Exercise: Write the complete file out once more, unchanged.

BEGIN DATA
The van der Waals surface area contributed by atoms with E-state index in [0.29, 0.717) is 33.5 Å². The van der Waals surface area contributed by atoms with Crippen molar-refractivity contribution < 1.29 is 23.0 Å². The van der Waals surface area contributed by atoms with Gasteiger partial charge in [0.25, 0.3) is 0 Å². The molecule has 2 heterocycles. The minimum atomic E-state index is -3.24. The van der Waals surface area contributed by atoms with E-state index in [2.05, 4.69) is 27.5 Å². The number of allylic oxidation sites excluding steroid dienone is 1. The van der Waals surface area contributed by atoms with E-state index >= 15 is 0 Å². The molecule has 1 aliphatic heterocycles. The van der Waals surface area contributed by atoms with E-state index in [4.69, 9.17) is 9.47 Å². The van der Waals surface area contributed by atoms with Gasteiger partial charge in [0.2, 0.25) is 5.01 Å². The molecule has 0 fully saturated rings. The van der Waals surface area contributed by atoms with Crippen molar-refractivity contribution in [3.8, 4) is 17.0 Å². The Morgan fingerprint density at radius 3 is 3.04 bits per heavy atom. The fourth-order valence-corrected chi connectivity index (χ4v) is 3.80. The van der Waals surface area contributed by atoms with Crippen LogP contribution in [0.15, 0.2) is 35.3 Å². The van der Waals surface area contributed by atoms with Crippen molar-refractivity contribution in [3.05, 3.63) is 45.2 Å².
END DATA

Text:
The van der Waals surface area contributed by atoms with E-state index in [0.29, 0.717) is 33.5 Å². The van der Waals surface area contributed by atoms with Crippen molar-refractivity contribution < 1.29 is 23.0 Å². The van der Waals surface area contributed by atoms with Gasteiger partial charge in [0.25, 0.3) is 0 Å². The molecule has 2 heterocycles. The minimum atomic E-state index is -3.24. The van der Waals surface area contributed by atoms with E-state index in [2.05, 4.69) is 27.5 Å². The number of allylic oxidation sites excluding steroid dienone is 1. The van der Waals surface area contributed by atoms with E-state index >= 15 is 0 Å². The molecule has 1 aliphatic heterocycles. The van der Waals surface area contributed by atoms with E-state index in [4.69, 9.17) is 9.47 Å². The van der Waals surface area contributed by atoms with Gasteiger partial charge in [0.2, 0.25) is 5.01 Å². The molecule has 0 fully saturated rings. The van der Waals surface area contributed by atoms with Crippen molar-refractivity contribution in [3.8, 4) is 17.0 Å². The Morgan fingerprint density at radius 3 is 3.04 bits per heavy atom. The fourth-order valence-corrected chi connectivity index (χ4v) is 3.80. The van der Waals surface area contributed by atoms with Crippen LogP contribution in [0.15, 0.2) is 35.3 Å². The van der Waals surface area contributed by atoms with Crippen molar-refractivity contribution in [3.05, 3.63) is 45.2 Å².